SINGAPORE (Reuters Life!) - Luxury may be taboo these days, but it’s a choice The Hongkong and Shanghai Hotels Ltd group wants travelers to have, despite the downturn, when it opens a Peninsula hotel in Shanghai this year.
The Peninsula Shanghai’s 3 billion yuan ($439 million) complex includes a 235-room deluxe hotel, a shopping arcade, a residential tower — and is the first building to rise on the city’s historic Bund waterfront in 60 years.
The hotel, due to open in October, is the ninth property in the portfolio of a group renowned for its bespoke fleet of Rolls-Royce limousines and unabashed dedication to the good life: the Peninsula has a team of engineers that develop guest-friendly gadgets and tests the features in each room before it is built.
General Manager Paul Tchen said that while the financial crisis would probably keep high-end leisure and business travelers away for now, the downturn would not last forever, and the hotel was built with the future in mind.
“Unfortunately, in today’s economy, luxury hotels are not very fashionable,” Tchen told Reuters.
“But we open hotels for the next generation, we are cautious about what we invest in, and during these times, we can stand the pain more than other companies,” he said during a visit to Singapore to promote the new hotel.
Asia’s multi-billion dollar tourism business has been hit hard by the shortage of well-heeled tourists and corporate travelers due to the slowdown, with hotel room rates falling this year for the first time in years and airlines suffering.
Average hotel room revenues across Asia and Australia fell by a third in the first quarter of this year from a year earlier, according to Deloitte, which also said that occupancy levels across the region dropped by 15 percent. In Shanghai, hotel room revenues have fallen by almost 40 percent.
Tchen said the hotel was, for now, marketing itself within China, which has been affected, but not too much, by the economic downturn, as well as in other parts of Asia where there is still an appetite for luxury.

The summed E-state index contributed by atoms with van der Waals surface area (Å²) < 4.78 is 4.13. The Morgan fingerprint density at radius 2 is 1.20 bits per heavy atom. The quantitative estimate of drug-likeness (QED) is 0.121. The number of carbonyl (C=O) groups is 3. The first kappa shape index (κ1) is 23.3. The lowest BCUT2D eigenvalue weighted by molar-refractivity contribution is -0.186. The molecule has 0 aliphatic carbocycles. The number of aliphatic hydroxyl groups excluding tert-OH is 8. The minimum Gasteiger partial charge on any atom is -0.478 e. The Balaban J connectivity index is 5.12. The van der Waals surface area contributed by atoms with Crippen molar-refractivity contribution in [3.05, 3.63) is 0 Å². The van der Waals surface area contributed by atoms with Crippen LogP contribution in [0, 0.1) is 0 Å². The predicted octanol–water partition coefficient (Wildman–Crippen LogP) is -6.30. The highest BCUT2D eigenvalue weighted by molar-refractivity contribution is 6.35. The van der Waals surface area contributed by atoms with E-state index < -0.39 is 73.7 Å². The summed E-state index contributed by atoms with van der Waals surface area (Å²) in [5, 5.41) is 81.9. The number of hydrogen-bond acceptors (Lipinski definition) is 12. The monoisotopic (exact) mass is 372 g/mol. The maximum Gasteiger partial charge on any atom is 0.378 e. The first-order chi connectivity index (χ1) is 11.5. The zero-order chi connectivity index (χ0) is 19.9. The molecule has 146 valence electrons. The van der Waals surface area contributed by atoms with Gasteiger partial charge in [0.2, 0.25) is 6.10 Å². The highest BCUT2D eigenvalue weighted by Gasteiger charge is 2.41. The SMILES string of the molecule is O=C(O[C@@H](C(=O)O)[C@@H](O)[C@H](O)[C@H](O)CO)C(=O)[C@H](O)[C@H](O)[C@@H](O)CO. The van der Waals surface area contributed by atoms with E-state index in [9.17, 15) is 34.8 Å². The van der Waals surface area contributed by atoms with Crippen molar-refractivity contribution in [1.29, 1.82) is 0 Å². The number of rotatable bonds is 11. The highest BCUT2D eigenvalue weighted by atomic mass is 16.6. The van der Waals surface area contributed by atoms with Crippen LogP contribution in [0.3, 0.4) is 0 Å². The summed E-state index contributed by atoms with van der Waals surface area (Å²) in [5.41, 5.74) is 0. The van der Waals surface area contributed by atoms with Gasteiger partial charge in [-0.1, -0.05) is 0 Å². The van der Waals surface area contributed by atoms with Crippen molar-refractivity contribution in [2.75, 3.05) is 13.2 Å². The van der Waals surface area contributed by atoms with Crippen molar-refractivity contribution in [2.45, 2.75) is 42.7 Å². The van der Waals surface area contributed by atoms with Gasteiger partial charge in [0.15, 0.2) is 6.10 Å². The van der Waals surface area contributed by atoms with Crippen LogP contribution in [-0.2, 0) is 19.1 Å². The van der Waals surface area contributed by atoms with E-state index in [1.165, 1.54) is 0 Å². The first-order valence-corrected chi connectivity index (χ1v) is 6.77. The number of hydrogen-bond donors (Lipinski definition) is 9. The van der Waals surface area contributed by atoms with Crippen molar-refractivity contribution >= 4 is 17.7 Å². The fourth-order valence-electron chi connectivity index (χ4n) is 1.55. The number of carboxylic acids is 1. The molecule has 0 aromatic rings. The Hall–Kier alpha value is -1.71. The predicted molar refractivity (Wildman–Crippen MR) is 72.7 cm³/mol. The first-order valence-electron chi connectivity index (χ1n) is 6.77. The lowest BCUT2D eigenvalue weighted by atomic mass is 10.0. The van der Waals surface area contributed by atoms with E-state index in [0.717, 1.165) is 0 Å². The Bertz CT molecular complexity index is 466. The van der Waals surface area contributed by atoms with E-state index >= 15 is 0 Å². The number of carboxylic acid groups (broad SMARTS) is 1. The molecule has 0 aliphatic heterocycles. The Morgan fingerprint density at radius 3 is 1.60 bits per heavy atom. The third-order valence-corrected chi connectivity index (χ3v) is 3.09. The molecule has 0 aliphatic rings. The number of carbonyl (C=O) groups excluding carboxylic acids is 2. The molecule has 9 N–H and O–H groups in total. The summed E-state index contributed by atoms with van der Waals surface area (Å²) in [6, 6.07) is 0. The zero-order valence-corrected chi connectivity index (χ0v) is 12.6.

Room rates have also been discounted for the first few months after opening, and now start at 2,009 yuan ($294) a night, including breakfast and airport transfers, compared to the rack rate of 3,200 yuan ($468).
“We’re heavily targeting the one market that’s not so badly affected, and that’s our domestic market. We want to bring back the fun, the excitement of staying at a luxury hotel, turn the experience into an escape for locals and for other business travelers from the region,” Tchen said.
In homage to Shanghai’s colonial heyday in the 1920s and 1930s, when it was dubbed the Paris of the East, the Peninsula Shanghai is designed in an art deco style, but with high-tech, modern facilities and luxurious fittings.
The hotel has sweeping terraces, and views, of the city and it also plans to host ballroom dancing afternoon tea events.
Shanghai, which is hosting the 2010 World Expo, is spending more than $700 million to spruce up the Bund — whose name comes from an Anglo-Indian term for a river embankment — and turn the area into a pedestrian-only zone.
The 2-km (1.24-mile) strip is famous for its art deco buildings, many of which have been restored to their former glory after having been allowed to fall into disrepair when the Communists came to power in 1949.
Editing by Sanjeev Miglani